The Exhibitions in the Visitors centre were equally engrossing. Plenty of archaeological finds including the skeleton of a 5,500 yr old man alongside a facial reconstruction.
The evolution of the site at Stonehenge is particularly interesting. From its early beginnings as a sacred burial ground with a ring of wooden poles, gradually added to over the centuries. And yet still we don't know exactly how or why it was in continuous use for so long. 
Sadly time was ticking by for us too, so we waved farewell to the magical stones of Amesbury. And continued on our journey.

CORNWALL

Truro done and Husband's meeting complete. We whisked ourselves off to the seaside town of Hayle where we purchased a very large supply of Philps Cornish Pasties. 2 for our lunch... and the rest for our freezer to polish off at leisure and to sate our Pasty withdrawal symptoms. 

 Gunwalloe beach. Just outside Helston, off the turning by RNAS Culdrose, has many memories for us.
20 years worth for me. Longer for my Husband who grew up down there.
Weekends, evenings, lunch, dinner, dog walks, summer days, winter days, coffee and a snooze between the rocks after work, you name it. 
We set out for Dollar Cove, but found it busier than usual and walked down past the church to 'Church cove' where we sat in the dunes & greedily consumed our Pasties. Its always a bittersweet event these days since our partner in crime... or the furry child we called 'Pigwig' passed away. But we remember all the years with her sat drooling on our feet or jabbing our arms with her nose so that we wouldn't forget to save some Pasty for her and it makes us laugh.



We drove the 3 minutes back down the hill to Fisherman's cove for a wonderful, peaceful hour of beach combing. It was always my favourite thing to do there. Walking up and down the tide lines searching for those perfect wave worn pieces of wood.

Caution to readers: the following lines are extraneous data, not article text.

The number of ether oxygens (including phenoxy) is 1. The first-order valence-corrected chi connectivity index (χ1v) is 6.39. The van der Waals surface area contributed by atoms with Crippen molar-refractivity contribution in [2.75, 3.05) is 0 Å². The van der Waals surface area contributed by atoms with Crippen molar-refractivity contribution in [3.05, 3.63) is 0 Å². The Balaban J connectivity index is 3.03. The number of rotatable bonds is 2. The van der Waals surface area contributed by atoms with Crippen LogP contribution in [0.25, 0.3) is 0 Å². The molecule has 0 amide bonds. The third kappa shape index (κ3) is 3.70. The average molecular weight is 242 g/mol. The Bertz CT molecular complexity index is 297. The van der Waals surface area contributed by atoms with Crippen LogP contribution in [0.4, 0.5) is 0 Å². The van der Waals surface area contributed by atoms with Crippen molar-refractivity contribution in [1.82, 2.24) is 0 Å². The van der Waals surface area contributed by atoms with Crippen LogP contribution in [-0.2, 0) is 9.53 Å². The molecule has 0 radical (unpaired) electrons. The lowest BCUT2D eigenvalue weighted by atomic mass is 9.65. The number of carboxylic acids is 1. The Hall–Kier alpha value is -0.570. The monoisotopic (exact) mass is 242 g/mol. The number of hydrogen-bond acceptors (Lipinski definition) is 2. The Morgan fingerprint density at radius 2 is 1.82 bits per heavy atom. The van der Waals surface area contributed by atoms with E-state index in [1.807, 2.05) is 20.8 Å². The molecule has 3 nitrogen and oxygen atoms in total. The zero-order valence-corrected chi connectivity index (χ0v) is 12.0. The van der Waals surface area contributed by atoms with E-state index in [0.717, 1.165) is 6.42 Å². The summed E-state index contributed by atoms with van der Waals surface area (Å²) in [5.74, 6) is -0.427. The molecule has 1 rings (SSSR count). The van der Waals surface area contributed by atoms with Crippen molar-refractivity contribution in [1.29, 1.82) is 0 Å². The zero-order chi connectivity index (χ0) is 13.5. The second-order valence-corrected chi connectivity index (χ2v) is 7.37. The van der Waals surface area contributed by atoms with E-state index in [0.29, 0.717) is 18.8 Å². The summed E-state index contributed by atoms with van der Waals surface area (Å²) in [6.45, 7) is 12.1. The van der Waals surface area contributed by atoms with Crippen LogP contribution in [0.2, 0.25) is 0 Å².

Nimh (pigwig) loved to come beachcombing... she would watch me rummaging in the seaweed & go off on her own rummaging expedition. Except her treasure was crab legs. Bleugh.

The afternoon passed and it was time for the long journey home. Fuel up. Settle in & head back up the Country to home. Where our next adventure awaits. :)










Comments

  1. Love all the historical info you provided, too!!! :) Amazing experience!

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  2. I've never thought of going that way to get to Cornwall (and from Derby we're going pretty much the same way) We head down the motorways, with our favourite stopping-off points being Hanbury Hall (NT), Gordano services just south of Bristol - odd, I know, but there's a footpath that leads to the village so a good place for longer than normal 'leg-stretch - and Okehampton Castle.

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  3. It's many years since I visited both Stonehenge and Cornwall. The visitor centre at Stonehenge looks as though it has some interesting exhibits but I confess that I prefer Avebury and especially West Kennet. Of course there have been many more discoveries in the larger landscape of Stonehenge since I was there so it would be interesting to explore that.